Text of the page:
In their efforts to serve communities in trauma, in March 2020 Learning Undefeated sent one lab to Puerto Rico to serve schools impacted by both a major earthquake and the COVID-19 pandemic, but ultimately the schools were not able to utilize the lab. “Unfortunately, we never got to serve a single student in Puerto Rico due to COVID,” says Colvin. “We were very disappointed. … but I wouldn’t be surprised if we try to go back in the next year or two,” she adds.
The larger trailer, the MXLab, is a double expandable trailer. Measuring 53 feet long and 8 feet wide, each side also comes out an additional 7 feet, offering almost 1,000 square feet of learning space. As a science and technology teaching lab, the trailer allows students to work individually or in small groups studying everything from engineering to cybersecurity and computer science, to chemistry, physics, biology and environmental science.
After Texas, Learning Undefeated expanded to Louisiana in 2019 and also currently works in Maryland, where they spend a majority of their time in Baltimore. “[Learning Undefeated is] looking to target a high number of minorities to motivate and inspire them and to expose them to STEM professionals from a wide range of backgrounds,” says Colvin.
Volunteers are a key component of the program. “A lot of times I will bring extra people in. For example, we’ll organize STEM leadership events in which we’ll bring together a bunch of female professionals at the end of the school day and we’ll make it available to female students, and they’ll get together and create a really nice mentorship experience.”
Learning Undefeated has recently created at-home science kits, and in December 2020, delivered them to five Delaware high schools, further expanding its reach. Future plans include taking the mobile laboratories to more districts. “We would work just about anywhere if somebody wanted us to come,” says Colvin. “For us, it’s about finding a strong local partner who wants to build a STEM education ecosystem where they’re at, to bring those STEM careers to life for students.”
As part of the national Mobile Laboratory Coalition, Learning Undefeated works with similar organizations to bring STEM to as many school districts as possible. “There are more than 65 mobile laboratory programs just in the U.S. I don’t really think there’s competition in education since there’s so many students and so much need. We work collectively together.”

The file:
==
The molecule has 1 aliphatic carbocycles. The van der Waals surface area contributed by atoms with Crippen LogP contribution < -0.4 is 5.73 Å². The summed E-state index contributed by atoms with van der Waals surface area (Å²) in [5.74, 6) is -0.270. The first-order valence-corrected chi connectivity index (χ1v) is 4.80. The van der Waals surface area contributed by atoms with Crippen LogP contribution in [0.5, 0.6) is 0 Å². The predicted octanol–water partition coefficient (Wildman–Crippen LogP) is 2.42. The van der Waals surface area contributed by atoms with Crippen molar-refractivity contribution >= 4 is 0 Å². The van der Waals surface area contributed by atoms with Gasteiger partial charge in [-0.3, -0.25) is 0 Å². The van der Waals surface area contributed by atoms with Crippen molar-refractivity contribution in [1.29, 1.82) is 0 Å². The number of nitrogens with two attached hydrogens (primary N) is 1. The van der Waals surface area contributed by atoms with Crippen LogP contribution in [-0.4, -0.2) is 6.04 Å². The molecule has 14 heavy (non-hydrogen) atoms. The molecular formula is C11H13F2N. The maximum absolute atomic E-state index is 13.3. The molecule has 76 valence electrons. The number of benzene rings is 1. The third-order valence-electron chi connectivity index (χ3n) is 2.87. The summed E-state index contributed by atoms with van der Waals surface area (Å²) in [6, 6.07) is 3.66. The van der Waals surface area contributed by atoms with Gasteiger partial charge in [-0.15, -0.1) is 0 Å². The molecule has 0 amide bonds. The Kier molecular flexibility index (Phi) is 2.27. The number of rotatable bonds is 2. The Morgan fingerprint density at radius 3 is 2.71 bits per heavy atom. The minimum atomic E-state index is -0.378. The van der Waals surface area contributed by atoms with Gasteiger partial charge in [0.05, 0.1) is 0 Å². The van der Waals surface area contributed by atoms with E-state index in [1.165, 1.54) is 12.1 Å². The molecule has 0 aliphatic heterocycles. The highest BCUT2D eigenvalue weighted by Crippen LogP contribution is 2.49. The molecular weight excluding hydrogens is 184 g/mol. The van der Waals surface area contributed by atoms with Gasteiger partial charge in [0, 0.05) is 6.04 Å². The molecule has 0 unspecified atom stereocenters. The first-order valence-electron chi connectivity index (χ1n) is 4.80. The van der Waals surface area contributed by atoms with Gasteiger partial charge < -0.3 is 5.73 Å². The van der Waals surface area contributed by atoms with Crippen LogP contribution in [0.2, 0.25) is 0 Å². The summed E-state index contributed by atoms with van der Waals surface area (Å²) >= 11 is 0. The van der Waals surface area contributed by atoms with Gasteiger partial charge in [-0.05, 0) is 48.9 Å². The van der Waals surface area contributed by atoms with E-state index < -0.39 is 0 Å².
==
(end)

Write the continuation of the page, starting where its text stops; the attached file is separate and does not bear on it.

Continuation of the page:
Summer provides more opportunities for STEM learning, with Learning Undefeated camps providing up to 30 hours of STEM instruction per student, again reaching populations typically underrepresented in STEM careers. “Past partners have included the Housing Commission from Montgomery County [Maryland] and many local STEM companies. We are very purposeful about who we choose [as partners]. We work with people who are already servicing the students who we want to work with,” explains Colvin.
Another organizational priority is creating a “racial equity perspective in our programs and organization that will then help drive race equity outside of our organization among our partners, collaborators, and the communities we serve.” Colvin elaborates that they are “moving beyond just actively promoting social changes and equal rights and treating people with respect to considering ways to change our programmatic and organizational policies so that race is no longer a source of disparity among the communities we serve.”
Creating racial equity is an organizational goal Colvin is as passionate about as she is about empowering STEM students and professionals to reach their personal goals. “Find someone who can provide positive reinforcement and help build confidence,” she advises. “And don’t get stuck thinking there’s only one way to go about things, because I guarantee you that in STEM there are many different ways.”